- Pelican Builders Closes on Half-Acre for The Revere Near River Oaks [Realty News Report; previously on Swamplot]
- Lee and Joe Jamail Skatepark Reopens Following 11-Month, $2.7M Renovation [Houston Chronicle; previously on Swamplot]
- Sheldon Independent School District To Break Ground on New Campus Near Generation Park [HBJ]
- Third Beer Market To Open in Houston Next Year in the Heights [HBJ]
- Gander Mountain Latest Sporting Goods Store To File for Bankruptcy, Will Close 3 Houston-Area Stores [The Dallas Morning News; previously on Swamplot]
- South Texas College of Law Houston To Keep Houston in Name, per Settlement with UH [Houston Chronicle; previously on Swamplot]
- Recommendations for Design Guidelines for Heights-Area Historic Districts To Be Shared This Month [The Leader]
- Metro Considers Repainting Trains, Adding Reflective Stripes and Warning Signs Following Recent Round of Collision Concerns [Houston Chronicle ($); previously on Swamplot]
- No-Parking Zone Mistakenly Pops Up in Front of Houston Home [abc13]
- Houston Among the Best 15 Cities for Renters in 2017 [Forbes]
Photo of Aris Market Square: Marc Longoria via Swamplot Flickr Pool
The sleek, urban-chic gray trains will gradually evolve into clownish things with bright colors and messages with each death of a distracted or risk-taking citizen.
Maybe a better approach would be a more sinister skin with red notches painted on a train representing each kill. That way people would feel some real sense of their own mortality and responsibility .
You can paint the trains as garishly as you like, but you can’t make cyclists obey red lights.
Houstons car obsessed mentality…Light rail collides into vehicle or person = light rail at fault…..Vehicle collides into pedestrians or cyclist = Pedestrian/cyclist at fault.
@ Purple City: when cyclists running red lights results in statistically significant injuries and deaths, I’ll start worrying about them. The most sensible approach to regulating bicycles in traffic is to have them treat red lights as stop signs (i.e., wait out the traffic that has the right of way and then proceed) and to treat stop signs as yield signs (i.e., yield to traffic that has the right of way and then proceed).
This is already legal is some rare pockets of the planet (http://bikeleague.org/content/bike-law-university-idaho-stop), and the fact that it isn’t legal here is because of two things: 1) our traffic laws haven’t caught up with current realities and best practices; and 2) the animus and jealous envy of car drivers.
@ Dana-X: I have to agree with you that each death means more garish/clownish coloring of the trains. But, I also agree that maybe we should draw on some scary looking “faces”. I’m thinking of the fanged look of the “Tower of Traffic” logo of Ashby high-rise fame.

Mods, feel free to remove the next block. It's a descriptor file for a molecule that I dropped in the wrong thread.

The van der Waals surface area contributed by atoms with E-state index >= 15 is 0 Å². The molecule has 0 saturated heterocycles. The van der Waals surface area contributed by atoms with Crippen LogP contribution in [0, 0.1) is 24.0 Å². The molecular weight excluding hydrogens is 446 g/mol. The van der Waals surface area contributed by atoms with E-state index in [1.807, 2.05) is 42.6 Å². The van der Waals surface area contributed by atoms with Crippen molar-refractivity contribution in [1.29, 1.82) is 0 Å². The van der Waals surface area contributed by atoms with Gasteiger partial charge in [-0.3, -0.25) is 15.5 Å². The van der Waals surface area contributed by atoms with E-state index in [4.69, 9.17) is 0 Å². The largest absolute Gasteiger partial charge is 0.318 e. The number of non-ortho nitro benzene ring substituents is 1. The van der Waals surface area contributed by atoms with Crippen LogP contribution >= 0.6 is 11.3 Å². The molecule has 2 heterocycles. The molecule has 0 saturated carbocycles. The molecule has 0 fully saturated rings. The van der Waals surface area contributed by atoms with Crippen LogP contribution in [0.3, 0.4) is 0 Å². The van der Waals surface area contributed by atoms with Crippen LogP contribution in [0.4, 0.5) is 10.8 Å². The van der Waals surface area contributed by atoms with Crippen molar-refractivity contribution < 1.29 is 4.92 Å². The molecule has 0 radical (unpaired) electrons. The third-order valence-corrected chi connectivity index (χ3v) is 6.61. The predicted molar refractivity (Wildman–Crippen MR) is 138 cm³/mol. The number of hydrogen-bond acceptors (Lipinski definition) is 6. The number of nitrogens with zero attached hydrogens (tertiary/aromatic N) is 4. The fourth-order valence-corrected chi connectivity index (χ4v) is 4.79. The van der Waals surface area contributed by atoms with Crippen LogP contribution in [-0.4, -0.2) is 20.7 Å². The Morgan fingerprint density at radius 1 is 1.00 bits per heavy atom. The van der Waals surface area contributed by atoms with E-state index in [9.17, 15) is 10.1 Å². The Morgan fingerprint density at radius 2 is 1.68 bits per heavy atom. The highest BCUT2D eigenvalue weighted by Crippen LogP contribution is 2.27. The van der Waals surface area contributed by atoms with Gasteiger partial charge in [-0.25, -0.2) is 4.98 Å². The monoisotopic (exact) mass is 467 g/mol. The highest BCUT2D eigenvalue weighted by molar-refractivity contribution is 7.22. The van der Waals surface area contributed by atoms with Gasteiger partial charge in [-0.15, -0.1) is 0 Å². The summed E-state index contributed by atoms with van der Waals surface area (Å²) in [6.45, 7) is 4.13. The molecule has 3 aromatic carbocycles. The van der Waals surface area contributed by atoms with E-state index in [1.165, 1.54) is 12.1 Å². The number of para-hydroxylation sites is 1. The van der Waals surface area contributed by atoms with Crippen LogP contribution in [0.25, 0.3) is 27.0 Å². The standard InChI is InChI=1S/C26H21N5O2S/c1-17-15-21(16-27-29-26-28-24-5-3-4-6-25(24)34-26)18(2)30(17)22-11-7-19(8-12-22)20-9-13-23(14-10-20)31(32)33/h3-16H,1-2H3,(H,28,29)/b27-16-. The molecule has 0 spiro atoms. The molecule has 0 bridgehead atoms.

Seriously, they should amp up the volume of the horn, rather than that meek bleating it has now. Lay on it as you go through all intersections. Put some bright strobe lights on the front of it – get one from the vendor who supplies the rotating light at the top of Williams/Transco Tower.
In exactly zero of these train-auto, train-bicycle, train-pedestrian incidents has the auto/bicycle/pedestrian had the right of way. If people would heed the existing traffic control devices — the “no left turn” signs, the stop lights, the crossing gates down by the Loop where the two homeless guys walked in front of the train, the crosswalks, the walk/don’t-walk indicators — these incidents wouldn’t happen.
…but isn’t that like saying we should stop trying to solve heart disease because people ignore doctors?
Deterrence and warnings are not a replacement for overall smart HSE policy…which would be not mixing big things that kill people with pedestrian traffic and expecting people to be able to adjust to new right of ways based on signage. Nobody puts on a hard hat and stands under a falling load expecting to be okay. Why would you change existing right of ways for a train and NOT expect there to be collisions?
Anyone care to provide the traffic engineer details on exactly what percentage of motorists even see any one given warning sign on the roads? I would expect it to be in the high 60’s, low 70’s.
@joel, Don’t get me started on the topic of medicine. I can tell you won’t like my position. Hint: personal responsibility, people!
At this point, the train has been there for 13 years. It didn’t just pop up overnight. And before the train was there, it was a four-lane busy street, which still required caution and paying attention to cross safely.
Given by the number of drivers I pass who are focused on their laps, I would say your estimate of the percentage of motorists who see any given warning sign is high by at least 30 percentage points.
I think it’s about time to close all of Main Street to vehicle traffic and make it one big pedestrian zone. Car traffic on Main serves little purpose anyway, there is no place to stop or drop off passengers except for one or the other hotel and I’m sure there is a work around for that.
I really like the Idaho biking laws. It would be great to have this added to the new biking plan.
Watch where you’re going, people. Especially around the golden trains.